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Perri v. Mitchell Motors

CASE NO. 3259 CRB-6-96-1

COMPENSATION REVIEW BOARD

WORKERS’ COMPENSATION COMMISSION

JUNE 24, 1997

RICHARD PERRI

CLAIMANT-APPELLANT

v.

MITCHELL MOTORS

EMPLOYER

and

AMERICAN MUTUAL INSURANCE CO.

INSURER

RESPONDENTS-APPELLEES

APPEARANCES:

The claimant was not represented at oral argument. Notice sent to Paul S. Ranando, Esq., Dodd, Lessack, Ranando & Dalton, L.L.C., 700 West Johnson Ave., Cheshire, CT 06410.

The respondents were represented by William Brown, Esq., McGann, Bartlett, & Brown, 281 Hartford Tpke., Vernon, CT 06066.

This Petition for Review from the January 30, 1996 Findings of Fact and Award of Compensation of the Commissioner acting for the Sixth District was considered on the briefs on November 1, 1996 by a Compensation Review Board panel consisting of the Commission Chairman Jesse M. Frankl and Commissioners George A. Waldron and Robin L. Wilson.

OPINION

JESSE M. FRANKL, CHAIRMAN. The claimant has petitioned for review from the January 30, 1996 Findings of Fact and Award of Compensation of the Commissioner acting for the Sixth District.1 He argues on appeal that the commissioner erred by finding that the claimant would not be entitled to further § 31-308a benefits after the date of the formal hearing. We agree, and reverse the portion of the decision that attempts to resolve the issue of future entitlement to benefits.

The claimant suffered a compensable injury to his right knee on December 17, 1985. As an automotive technician, his job required prolonged bending, standing and squatting. After surgery on his knee, he could no longer engage in such movement, and could not return to work as an auto mechanic despite trying several times. His attempts at retraining were unsuccessful until he completed a locksmithing course in 1994. Since then, the claimant’s earning capacity has been $320.00 per week. The commissioner awarded the claimant $9,113.65 in wage differential benefits under § 31-308a for the period between May 1, 1991 and May 31, 1994. He also included Paragraph J in the award stating, “[c]onsidering the extent of the claimant’s injury and all other factors under Section 31-308a, further 31-308a compensation shall be awarded in this claim.”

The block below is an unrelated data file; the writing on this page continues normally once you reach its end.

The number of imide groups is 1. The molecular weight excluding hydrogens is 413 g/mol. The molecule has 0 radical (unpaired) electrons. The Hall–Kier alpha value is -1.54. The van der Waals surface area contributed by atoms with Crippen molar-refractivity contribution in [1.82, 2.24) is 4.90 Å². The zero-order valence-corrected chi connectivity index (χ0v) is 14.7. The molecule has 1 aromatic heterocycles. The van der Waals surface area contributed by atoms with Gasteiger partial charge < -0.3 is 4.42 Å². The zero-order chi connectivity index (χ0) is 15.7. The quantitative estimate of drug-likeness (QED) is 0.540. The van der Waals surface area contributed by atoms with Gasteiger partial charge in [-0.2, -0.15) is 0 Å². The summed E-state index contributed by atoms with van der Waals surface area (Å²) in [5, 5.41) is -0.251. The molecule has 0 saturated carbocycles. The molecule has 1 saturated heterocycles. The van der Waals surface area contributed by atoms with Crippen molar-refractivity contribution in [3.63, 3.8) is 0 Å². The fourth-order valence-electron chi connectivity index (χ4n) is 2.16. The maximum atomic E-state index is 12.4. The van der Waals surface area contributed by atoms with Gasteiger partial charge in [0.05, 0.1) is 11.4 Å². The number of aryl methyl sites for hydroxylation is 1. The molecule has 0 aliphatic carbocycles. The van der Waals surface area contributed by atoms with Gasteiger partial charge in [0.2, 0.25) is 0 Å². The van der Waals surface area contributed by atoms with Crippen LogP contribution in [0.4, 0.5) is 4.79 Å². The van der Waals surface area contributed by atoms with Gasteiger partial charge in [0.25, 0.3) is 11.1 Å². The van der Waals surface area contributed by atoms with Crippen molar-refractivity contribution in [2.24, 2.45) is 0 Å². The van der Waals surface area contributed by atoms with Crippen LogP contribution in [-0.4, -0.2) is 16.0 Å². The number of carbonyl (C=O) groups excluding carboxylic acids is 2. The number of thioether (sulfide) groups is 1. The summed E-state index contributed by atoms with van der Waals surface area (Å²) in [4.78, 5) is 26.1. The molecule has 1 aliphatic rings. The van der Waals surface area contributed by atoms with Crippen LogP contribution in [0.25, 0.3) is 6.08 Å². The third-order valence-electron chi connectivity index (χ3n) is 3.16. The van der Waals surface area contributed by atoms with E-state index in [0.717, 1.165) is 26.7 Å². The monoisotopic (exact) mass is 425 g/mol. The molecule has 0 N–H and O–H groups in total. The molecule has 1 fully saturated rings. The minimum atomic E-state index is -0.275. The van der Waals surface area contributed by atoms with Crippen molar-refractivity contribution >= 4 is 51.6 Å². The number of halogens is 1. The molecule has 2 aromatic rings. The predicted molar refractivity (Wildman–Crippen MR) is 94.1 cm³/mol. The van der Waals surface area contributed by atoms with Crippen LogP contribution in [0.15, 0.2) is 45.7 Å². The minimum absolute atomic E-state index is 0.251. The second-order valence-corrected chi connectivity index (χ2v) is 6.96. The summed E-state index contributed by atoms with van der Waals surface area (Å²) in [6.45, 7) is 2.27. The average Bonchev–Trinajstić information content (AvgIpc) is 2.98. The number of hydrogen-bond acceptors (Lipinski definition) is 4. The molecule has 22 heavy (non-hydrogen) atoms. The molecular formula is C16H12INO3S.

The respondents filed a Motion to Correct seeking to change Paragraph J to read that “further 31-308a compensation shall not be awarded in this claim.” (Emphasis added.) The trial commissioner granted that motion. The claimant then filed a petition for review on the ground that the correction was erroneous. The claimant argues that the commissioner should not have made a decision regarding entitlement to § 31-308a benefits beyond the date of the last formal hearing. The respondents contend that the statute allows the commissioner to determine the duration of such compensation, and that he was merely clarifying that the duration of his award was three years, absent a change in circumstances that would warrant reopening the case under § 31-315 C.G.S.

Section 31-308a indeed allows the commissioner discretion to determine the duration of an award. We have also stated that, based on that discretion, the trier may state that an award of additional benefits would be subject to a substantial change in the claimant’s condition. Richmond v. General Dynamics Corp./Electric Boat Division, 13 Conn. Workers’ Comp. Rev. Op. 345, 346, 1825 CRB-2-93-8 (April 27, 1995). However, a commissioner cannot be sure that a claimant will or will not merit § 31-308a benefits in the future, as that issue is not yet before him. By definition, his future condition is unknown, and a commissioner is only empowered to decide how much compensation is appropriate given the condition of the claimant at the time of the proceedings.

The respondents state that by cutting off the claimant’s future entitlement to benefits, we would be furthering our policy of bringing finality to litigation. Our concern regarding cases not being presented in a piecemeal fashion relates to already-ripe issues that could and should be brought at a formal hearing because the necessary evidence already exists. See Fassett v. F. Castellucci & Sons, 15 Conn. Workers’ Comp. Rev. Op. 83, 84, 2150 CRB-3-94-9 (Dec. 7, 1995). That policy does not extend to inchoate future claims that might occur depending on what happens to a claimant in the future.

The trial commissioner’s granting of the Motion to Correct is reversed, and Paragraph J of the commissioner’s award is stricken.

Commissioners George A. Waldron and Robin L. Wilson concur.

1 The respondents also filed a petition for review from that decision, but withdrew their appeal once their Motion to Correct was granted by the trial commissioner. BACK TO TEXT

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Page last revised: June 13, 2005

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State of Connecticut Workers' Compensation Commission, John A. Mastropietro, Chairman
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